June is Cataract Awareness Month with Access Eye Centers

During Cataract Awareness Month Access Eye Centers wants you to know…

What Is A Cataract?
A cataract is when the natural lens inside the eye becomes cloudy and yellow, which in turn clouds the vision.

When Should I Have Cataract Surgery?
Most people choose to have cataract surgery based on the degree to which vision is impaired and impacts quality of life.

What Is Involved In Cataract Surgery?
Cataract surgery is performed on an outpatient basis in a surgery center.  You will be at the surgical facility for about three hours; however, the actual cataract surgery takes about 15 minutes.  You will be lightly sedated and your eye anesthetized so you can feel comfortable during surgery, however, you will still be awake during the procedure.

During cataract surgery the physician uses a small ultrasound instrument to break up the cataract and gently remove it from the eye.  All this is done through a tiny incision, which usually requires no stitches.  In replacement of the natural lens/cataract that has been removed, everyone receives an intraocular lens implant (IOL).  This lens is implanted inside the eye and intended to stay.

Cataract surgery is one of the safest and the most successful surgeries performed today and is the most performed out-patient procedure.

A friend or family member will need to bring you in, stay during your procedure, and take you home the day of surgery.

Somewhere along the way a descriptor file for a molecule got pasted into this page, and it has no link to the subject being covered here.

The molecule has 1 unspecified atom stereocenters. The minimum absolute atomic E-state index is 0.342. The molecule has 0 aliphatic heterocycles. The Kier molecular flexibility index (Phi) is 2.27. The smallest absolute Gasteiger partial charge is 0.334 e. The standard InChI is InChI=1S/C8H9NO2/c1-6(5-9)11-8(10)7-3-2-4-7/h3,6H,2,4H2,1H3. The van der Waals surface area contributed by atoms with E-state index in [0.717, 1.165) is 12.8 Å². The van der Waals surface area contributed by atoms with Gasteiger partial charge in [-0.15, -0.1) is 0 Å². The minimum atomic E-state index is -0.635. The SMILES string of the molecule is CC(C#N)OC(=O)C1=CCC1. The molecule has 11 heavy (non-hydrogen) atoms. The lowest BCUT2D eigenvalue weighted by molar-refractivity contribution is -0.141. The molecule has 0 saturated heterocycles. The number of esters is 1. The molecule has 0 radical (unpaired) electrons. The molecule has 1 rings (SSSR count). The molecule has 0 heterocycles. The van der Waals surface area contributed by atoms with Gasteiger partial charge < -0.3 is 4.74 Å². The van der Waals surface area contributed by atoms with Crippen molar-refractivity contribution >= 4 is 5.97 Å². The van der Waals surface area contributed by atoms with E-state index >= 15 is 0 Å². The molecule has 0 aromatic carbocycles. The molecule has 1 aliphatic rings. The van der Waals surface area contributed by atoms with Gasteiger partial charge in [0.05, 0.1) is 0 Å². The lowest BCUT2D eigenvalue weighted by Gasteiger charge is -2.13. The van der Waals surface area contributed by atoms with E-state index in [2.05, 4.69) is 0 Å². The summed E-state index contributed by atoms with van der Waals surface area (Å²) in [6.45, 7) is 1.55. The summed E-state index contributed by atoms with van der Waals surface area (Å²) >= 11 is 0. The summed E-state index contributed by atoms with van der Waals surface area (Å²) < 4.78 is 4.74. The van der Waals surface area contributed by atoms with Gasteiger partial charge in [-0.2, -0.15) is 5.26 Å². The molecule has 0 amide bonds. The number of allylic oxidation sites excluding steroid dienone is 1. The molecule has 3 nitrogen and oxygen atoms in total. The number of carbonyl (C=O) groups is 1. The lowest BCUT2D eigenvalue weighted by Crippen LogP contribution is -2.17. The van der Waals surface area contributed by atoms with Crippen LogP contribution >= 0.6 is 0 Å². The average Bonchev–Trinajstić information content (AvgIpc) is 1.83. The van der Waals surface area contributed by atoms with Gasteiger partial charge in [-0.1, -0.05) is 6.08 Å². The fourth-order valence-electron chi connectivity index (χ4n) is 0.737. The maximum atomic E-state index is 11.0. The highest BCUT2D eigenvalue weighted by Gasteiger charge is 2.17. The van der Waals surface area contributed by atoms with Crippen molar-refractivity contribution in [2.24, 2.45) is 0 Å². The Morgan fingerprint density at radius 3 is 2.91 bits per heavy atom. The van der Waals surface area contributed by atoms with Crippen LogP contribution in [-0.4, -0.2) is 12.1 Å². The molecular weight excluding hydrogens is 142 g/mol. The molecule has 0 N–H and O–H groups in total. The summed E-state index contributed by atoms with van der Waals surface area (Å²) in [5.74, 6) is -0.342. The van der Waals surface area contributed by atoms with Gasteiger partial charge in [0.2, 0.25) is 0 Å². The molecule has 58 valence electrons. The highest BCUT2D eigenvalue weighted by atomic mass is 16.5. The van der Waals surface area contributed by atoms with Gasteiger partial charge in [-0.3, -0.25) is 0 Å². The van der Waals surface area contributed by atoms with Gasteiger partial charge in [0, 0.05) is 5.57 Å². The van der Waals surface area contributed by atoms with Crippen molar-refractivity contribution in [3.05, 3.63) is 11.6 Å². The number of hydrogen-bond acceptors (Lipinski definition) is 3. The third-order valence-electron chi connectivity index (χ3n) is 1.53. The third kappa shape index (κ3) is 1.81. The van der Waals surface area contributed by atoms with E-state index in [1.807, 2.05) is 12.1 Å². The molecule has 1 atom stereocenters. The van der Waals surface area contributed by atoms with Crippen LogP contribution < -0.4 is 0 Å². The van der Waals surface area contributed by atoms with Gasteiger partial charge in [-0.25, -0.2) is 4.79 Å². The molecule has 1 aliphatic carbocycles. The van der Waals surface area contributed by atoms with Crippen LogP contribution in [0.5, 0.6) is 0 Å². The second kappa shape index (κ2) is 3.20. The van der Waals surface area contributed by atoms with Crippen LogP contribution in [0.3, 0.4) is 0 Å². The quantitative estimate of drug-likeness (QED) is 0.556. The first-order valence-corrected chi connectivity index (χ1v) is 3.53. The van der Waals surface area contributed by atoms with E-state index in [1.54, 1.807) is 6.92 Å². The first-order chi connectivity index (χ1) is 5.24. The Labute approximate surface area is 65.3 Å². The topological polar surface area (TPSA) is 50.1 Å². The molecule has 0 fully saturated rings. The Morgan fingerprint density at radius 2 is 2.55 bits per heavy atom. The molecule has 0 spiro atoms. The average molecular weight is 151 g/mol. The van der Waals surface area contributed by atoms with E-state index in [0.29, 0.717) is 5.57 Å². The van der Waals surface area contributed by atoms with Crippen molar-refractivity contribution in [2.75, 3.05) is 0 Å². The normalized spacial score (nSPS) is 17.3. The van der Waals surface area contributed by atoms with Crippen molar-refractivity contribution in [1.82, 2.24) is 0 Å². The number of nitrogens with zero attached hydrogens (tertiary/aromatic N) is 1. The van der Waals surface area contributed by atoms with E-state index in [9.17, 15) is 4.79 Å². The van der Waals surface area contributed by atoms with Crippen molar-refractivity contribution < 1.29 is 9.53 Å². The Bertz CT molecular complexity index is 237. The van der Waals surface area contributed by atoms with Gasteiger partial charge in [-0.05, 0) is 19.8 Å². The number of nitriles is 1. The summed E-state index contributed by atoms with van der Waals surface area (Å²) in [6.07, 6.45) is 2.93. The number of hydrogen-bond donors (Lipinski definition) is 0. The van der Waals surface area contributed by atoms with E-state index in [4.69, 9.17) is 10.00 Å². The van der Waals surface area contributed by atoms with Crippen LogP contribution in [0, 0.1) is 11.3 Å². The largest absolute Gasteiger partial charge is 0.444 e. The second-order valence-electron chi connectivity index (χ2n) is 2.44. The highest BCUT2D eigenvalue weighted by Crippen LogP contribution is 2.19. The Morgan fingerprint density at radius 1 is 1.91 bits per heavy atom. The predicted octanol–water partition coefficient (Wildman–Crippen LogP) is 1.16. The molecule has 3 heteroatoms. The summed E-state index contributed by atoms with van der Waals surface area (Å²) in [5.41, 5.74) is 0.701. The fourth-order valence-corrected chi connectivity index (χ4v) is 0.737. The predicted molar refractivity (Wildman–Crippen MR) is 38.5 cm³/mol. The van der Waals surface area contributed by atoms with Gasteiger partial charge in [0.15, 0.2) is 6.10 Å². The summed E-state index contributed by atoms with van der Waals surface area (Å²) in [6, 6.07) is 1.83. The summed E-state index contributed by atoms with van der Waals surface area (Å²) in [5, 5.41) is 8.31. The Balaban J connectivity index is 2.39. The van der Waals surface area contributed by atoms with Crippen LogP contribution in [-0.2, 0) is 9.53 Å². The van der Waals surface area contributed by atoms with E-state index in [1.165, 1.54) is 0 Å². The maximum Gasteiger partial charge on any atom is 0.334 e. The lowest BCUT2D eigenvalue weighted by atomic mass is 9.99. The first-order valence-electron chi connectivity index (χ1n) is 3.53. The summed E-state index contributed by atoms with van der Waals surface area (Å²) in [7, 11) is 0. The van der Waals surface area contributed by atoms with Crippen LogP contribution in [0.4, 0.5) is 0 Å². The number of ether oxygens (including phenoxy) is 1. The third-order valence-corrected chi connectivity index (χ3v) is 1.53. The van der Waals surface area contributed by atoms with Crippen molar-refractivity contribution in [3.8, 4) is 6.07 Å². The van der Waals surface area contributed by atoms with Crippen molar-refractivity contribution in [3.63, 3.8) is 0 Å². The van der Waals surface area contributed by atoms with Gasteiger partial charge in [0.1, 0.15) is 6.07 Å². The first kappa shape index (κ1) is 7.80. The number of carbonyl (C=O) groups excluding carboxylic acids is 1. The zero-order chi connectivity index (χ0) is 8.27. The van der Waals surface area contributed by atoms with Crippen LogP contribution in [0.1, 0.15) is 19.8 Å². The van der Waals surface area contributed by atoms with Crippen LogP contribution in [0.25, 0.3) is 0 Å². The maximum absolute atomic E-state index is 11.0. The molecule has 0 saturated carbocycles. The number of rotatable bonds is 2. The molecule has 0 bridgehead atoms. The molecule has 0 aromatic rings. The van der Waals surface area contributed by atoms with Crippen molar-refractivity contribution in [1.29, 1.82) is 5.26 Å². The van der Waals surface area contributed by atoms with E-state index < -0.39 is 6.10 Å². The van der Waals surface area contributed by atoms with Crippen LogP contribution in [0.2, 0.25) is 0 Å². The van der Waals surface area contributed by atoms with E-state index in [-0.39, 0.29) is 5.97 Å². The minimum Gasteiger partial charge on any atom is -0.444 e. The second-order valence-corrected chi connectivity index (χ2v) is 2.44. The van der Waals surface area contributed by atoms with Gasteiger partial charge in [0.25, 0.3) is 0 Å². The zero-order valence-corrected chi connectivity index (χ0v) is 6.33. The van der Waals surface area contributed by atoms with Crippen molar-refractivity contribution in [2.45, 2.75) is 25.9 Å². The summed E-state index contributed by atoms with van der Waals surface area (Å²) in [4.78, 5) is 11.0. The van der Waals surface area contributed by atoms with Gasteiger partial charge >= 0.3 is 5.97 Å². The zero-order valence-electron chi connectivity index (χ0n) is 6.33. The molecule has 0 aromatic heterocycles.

What is a Lens Implant?
An intraocular lens implant (IOL) is an artificial lens that is implanted at the time of cataract surgery.  It replaces the natural lens to restore vision. There are several types of lens implants that your doctor will review with you. A basic monofocal IOL is an intraocular lens that can restore vision at either distance or near. This implant is also referred to as the standard implant.  With the standard, single-vision lens implants, there is a very high likelihood that you will need glasses for near-vision activities after surgery, even if you do not wear near-vision glasses before surgery.

Some advanced lens options treat astigmatism in addition to the cataract.  If it is determined you have significant enough astigmatism to require this type of implant, then this technology will provide you with better quality of vision at one distance, either near or far, with less dependence on your glasses.

Presbyopia is the condition in which the lens in the eye hardens and loses the ability to focus from distance to near.  This condition will eventually affect everyone. A multifocal IOL is an intraocular lens that can restore both distance and near vision, offering the possibilities of little or no dependency on glasses. Medicare and private insurance provide basic coverage for the standard IOP, and allow you to pay for the upgrade, if you choose to do so.

What To Expect After Surgery.
The healing eye needs time to adjust so that it may focus properly.  Your vision may be blurry for a couple of days afterward. You may return to most of your normal activities within one to two weeks.